Access to safe drinking water and sanitation is everyone’s right. Just like the right to liberty or the right to a fair public hearing. There’s not a drop of difference.
But in the real world, it doesn’t always work that way. This isn’t down to a lack of effort. Every year, billions of dollars are ploughed into projects to improve water, sanitation and hygiene (WASH) services – many of which are exemplary.
Yet, progress remains stubbornly slow. Clearly, some fresh thinking and new ways of working are needed. But where to look?
Enter the impact entrepreneurs
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Enter business. No, not the huge privatised water utilities. When it comes to helping the world’s poorest households, the really exciting innovations are happening elsewhere: among grassroots impact entrepreneurs.
With a shared mission to provide safe water for all, these entrepreneurs run organisations that are typically fleet of foot, small in scale and community based. What really sets them apart, though, is their operating model. Rather than rely on grants, they look to generate revenues from the services they provide.
Consider the Suvidha Centre in the Indian city of Mumbai, set up by Unilever in 2016. For local adult residents, for example, it costs just 1–3 rupees (€0.01–0.03) per day (kids go free). There’s also an option for families to pay a fixed fee (around 150 rupees) for a monthly pass.
Located in the slum neighbourhood of Azad Nagar, the Suvidha Centre is equipped with safe drinking water, toilets, showers, sinks for handwashing and laundry facilities, all of which are made available at below-market rates.
The goal of this pay-per-use model isn’t just about making access to WASH services affordable, clarifies Kees Kruythoff, President of Home Care at Unilever. Ultimately, it’s about making WASH-related services more self-sustaining over time.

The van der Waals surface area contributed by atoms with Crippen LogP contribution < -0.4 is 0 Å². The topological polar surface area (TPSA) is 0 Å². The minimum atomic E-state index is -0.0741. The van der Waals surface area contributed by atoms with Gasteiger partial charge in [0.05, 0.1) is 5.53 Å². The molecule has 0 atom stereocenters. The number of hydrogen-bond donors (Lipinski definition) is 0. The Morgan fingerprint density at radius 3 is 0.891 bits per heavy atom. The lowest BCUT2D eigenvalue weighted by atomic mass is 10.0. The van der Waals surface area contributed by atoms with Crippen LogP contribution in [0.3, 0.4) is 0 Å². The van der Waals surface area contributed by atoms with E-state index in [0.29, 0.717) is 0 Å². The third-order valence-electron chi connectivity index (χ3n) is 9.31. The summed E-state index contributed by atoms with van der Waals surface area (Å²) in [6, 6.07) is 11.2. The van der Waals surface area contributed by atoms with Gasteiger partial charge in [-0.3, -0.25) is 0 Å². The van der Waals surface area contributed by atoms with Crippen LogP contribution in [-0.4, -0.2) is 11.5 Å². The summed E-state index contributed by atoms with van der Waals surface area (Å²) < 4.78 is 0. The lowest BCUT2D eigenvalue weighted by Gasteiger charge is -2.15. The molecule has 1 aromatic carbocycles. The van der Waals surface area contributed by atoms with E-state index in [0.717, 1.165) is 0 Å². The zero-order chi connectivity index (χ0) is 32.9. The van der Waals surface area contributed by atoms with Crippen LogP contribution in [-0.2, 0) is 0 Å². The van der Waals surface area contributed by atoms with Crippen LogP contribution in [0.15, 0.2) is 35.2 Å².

“Innovative models like this reduce service providers’ reliance on philanthropic capital and increase the availability of private capital to accelerate their growth and provide millions more people with safe water,” he says.
Turning a trickle into a torrent
At Unilever, we are experimenting with a number of market-based interventions like Suvidha, particularly in Africa and Asia, where access to safe drinking water represents a massive unmet need. We believe these examples and others like them represent huge untapped potential.
For that reason, we asked the professional services firm EY to analyse some of the best examples currently out there. Below, we consider two of the key findings from their report, which is published today.
One size doesn’t fit all
There’s no ‘ultimate’ model when it comes to using the power of the market to help bring safe water to some of the world’s poorest and most marginalised communities.
As with any business, success depends on social enterprises responding to local conditions. No one market is the same: customers’ income levels will differ, treatment challenges will vary and cultural norms will diverge.
As the authors of the EY report observe: “It’s important to understand that achieving scale depends on finding the best fit for a particular blend of circumstances.”
‘Best fit’ doesn’t necessarily mean ‘best in class’. Simple solutions frequently deliver better outcomes than more sophisticated (and often costly) alternatives.
The need to ‘start simple’ is a maxim that our Water Centres in Nigeria have very much taken to heart.
Our 18 Water Centres provide a dual role, selling affordable water for household use while also doubling up as a village shop.
The local women entrepreneurs who run the Centres often start out with little formal experience in business management, so to an extent they are learning on the job, says Barbara Ryl, a global brand manager in Unilever’s Home Care division.
“As a consequence, they’re upskilling themselves all the time. So it’s very important to keep things simple and not over-engineer.”